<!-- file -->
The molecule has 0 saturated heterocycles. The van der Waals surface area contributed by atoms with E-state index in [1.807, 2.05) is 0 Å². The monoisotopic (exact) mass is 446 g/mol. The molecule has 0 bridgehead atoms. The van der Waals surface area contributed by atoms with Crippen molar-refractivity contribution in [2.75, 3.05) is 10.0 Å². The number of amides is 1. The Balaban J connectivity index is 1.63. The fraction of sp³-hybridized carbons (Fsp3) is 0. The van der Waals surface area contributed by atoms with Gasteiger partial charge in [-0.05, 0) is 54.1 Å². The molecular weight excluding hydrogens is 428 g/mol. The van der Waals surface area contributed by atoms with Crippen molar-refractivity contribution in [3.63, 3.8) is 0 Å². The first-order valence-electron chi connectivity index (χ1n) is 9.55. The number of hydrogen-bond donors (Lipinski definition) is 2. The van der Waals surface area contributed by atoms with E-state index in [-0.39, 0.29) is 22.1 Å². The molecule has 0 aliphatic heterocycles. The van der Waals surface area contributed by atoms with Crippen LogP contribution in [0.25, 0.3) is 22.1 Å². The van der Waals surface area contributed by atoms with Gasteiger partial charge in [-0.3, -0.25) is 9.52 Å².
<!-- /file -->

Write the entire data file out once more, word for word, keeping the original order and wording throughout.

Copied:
The molecule has 0 saturated heterocycles. The van der Waals surface area contributed by atoms with E-state index in [1.807, 2.05) is 0 Å². The monoisotopic (exact) mass is 446 g/mol. The molecule has 0 bridgehead atoms. The van der Waals surface area contributed by atoms with Crippen molar-refractivity contribution in [2.75, 3.05) is 10.0 Å². The number of amides is 1. The Balaban J connectivity index is 1.63. The fraction of sp³-hybridized carbons (Fsp3) is 0. The van der Waals surface area contributed by atoms with Gasteiger partial charge in [-0.05, 0) is 54.1 Å². The molecular weight excluding hydrogens is 428 g/mol. The van der Waals surface area contributed by atoms with Crippen molar-refractivity contribution in [3.63, 3.8) is 0 Å². The first-order valence-electron chi connectivity index (χ1n) is 9.55. The number of hydrogen-bond donors (Lipinski definition) is 2. The van der Waals surface area contributed by atoms with E-state index in [-0.39, 0.29) is 22.1 Å². The molecule has 0 aliphatic heterocycles. The van der Waals surface area contributed by atoms with Crippen LogP contribution in [0.25, 0.3) is 22.1 Å². The van der Waals surface area contributed by atoms with Gasteiger partial charge in [-0.3, -0.25) is 9.52 Å².